Lost Ancient City In The Middle Of The Pacific Ocean Revealed in New Satellite Images

In the centre of a lagoon on the remote island of Pohnpei, a series of mysterious canals, stone foundations and ruins have earned Nan Madol the name: "Venice of the Pacific"—or even Atlantis.

The city of ruins are over a millennia old but thanks to new technology and aerial images of the site the city is more accessible than ever, according to the Science Channel's series 'What on Earth?'

Satellite images of the complex show 97 geometrically similar shapes on the island's coastline. Their purpose is unclear and little is known about the city's original inhabitants.

The local name translates to "the space in between," referring to the canals formed in between the rectangular-shaped islets, but it could also have a more ominous interpretation—there are numerous reports of ghost sightings near the site.


"As amazing as this site appears from satellite imagery, coming down to ground level is even more astounding. There are walls which are 25 feet tall and 17 feet thick," Karen Bellinger, explains in the clip.

"It now looks like Nan Madol represents a first in Pacific Island history," Mark McCoy associate professor at Southern Methodist University in Texas told Fox News last year.

"The tomb of the first chiefs of Pohnpei is a century older than similar monumental burials of leaders on other islands."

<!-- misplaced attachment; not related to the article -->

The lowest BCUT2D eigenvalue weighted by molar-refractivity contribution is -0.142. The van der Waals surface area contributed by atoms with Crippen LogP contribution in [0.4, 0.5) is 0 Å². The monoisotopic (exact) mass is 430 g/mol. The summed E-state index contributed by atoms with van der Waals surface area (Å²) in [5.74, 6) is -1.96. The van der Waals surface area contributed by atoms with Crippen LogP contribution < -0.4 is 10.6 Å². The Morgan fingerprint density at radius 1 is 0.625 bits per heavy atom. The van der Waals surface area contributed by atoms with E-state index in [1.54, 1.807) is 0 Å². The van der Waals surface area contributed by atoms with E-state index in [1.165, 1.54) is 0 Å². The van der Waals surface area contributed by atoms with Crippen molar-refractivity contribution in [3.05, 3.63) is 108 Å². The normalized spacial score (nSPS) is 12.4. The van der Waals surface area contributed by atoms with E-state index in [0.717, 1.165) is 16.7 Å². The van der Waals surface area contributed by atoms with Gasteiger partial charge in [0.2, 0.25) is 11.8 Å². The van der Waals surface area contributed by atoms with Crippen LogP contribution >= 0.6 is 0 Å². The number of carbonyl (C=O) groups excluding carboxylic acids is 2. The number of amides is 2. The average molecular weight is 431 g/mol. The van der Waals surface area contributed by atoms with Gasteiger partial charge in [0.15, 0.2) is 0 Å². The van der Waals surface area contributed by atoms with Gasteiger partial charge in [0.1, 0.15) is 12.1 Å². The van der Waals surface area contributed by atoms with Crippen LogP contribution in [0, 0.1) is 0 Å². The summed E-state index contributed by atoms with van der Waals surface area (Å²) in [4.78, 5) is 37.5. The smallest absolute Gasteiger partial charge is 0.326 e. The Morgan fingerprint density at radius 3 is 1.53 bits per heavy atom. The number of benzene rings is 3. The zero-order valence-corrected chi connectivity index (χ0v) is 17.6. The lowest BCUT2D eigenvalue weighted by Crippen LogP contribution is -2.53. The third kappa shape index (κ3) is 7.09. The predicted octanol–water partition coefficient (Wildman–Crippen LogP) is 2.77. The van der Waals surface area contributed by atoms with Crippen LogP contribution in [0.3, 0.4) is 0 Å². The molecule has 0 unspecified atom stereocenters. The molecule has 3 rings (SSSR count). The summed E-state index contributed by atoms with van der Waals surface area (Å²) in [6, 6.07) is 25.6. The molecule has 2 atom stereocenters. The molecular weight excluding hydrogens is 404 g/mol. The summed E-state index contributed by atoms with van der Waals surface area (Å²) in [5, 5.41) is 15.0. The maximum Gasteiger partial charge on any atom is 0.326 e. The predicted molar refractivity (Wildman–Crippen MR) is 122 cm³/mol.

"To me, in its prime, Nan Madol was a capital," McCoy added. "It was the seat of political power, the center of the most important religious rituals, and the place where the former chiefs of the island were laid to rest."

The ruins of Nan Madol sit on the remote lagoon of the Pacific Pohnpei island. Luigi Guarino/Flickr

Part of the mystery around Nan Madol is linked not only to its age but also its location. Sitting on Micronesia's Pacific coral reef coastline, the city developed in solation, around 2,500 miles from Los Angeles, California and around 1,600 miles from the coast of Australia.

According to the Smithsonian Museum, Nan Madol's curious architecture comprises of a hefty 750,000 tonnes of black rock, meaning that the people behind it must have moved 1,850 tonnes every year.